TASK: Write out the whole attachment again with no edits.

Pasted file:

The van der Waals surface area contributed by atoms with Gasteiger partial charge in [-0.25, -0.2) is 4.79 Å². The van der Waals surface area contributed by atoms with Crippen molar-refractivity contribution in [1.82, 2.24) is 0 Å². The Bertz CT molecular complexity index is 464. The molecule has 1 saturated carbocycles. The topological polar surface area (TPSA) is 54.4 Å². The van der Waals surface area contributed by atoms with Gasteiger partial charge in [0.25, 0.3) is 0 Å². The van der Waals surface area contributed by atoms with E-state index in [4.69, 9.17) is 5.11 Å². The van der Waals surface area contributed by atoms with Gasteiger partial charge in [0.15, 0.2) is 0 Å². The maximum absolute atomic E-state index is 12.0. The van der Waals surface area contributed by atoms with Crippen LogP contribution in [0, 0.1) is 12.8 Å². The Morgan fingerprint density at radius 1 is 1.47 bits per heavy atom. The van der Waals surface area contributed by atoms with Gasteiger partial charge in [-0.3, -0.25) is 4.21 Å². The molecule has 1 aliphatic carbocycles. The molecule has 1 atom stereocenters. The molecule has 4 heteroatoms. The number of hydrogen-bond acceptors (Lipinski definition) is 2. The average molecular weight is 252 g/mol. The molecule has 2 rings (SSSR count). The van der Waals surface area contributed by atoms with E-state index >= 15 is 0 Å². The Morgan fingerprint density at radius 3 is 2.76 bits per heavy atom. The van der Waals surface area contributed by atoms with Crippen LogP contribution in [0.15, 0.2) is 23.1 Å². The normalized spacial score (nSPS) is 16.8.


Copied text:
The van der Waals surface area contributed by atoms with Gasteiger partial charge in [-0.25, -0.2) is 4.79 Å². The van der Waals surface area contributed by atoms with Crippen molar-refractivity contribution in [1.82, 2.24) is 0 Å². The Bertz CT molecular complexity index is 464. The molecule has 1 saturated carbocycles. The topological polar surface area (TPSA) is 54.4 Å². The van der Waals surface area contributed by atoms with Gasteiger partial charge in [0.25, 0.3) is 0 Å². The van der Waals surface area contributed by atoms with E-state index in [4.69, 9.17) is 5.11 Å². The van der Waals surface area contributed by atoms with Gasteiger partial charge in [0.15, 0.2) is 0 Å². The maximum absolute atomic E-state index is 12.0. The van der Waals surface area contributed by atoms with Crippen LogP contribution in [0, 0.1) is 12.8 Å². The Morgan fingerprint density at radius 1 is 1.47 bits per heavy atom. The van der Waals surface area contributed by atoms with Gasteiger partial charge in [-0.3, -0.25) is 4.21 Å². The molecule has 1 aliphatic carbocycles. The molecule has 1 atom stereocenters. The molecule has 4 heteroatoms. The number of hydrogen-bond acceptors (Lipinski definition) is 2. The average molecular weight is 252 g/mol. The molecule has 2 rings (SSSR count). The van der Waals surface area contributed by atoms with E-state index >= 15 is 0 Å². The Morgan fingerprint density at radius 3 is 2.76 bits per heavy atom. The van der Waals surface area contributed by atoms with Crippen LogP contribution in [0.15, 0.2) is 23.1 Å². The normalized spacial score (nSPS) is 16.8.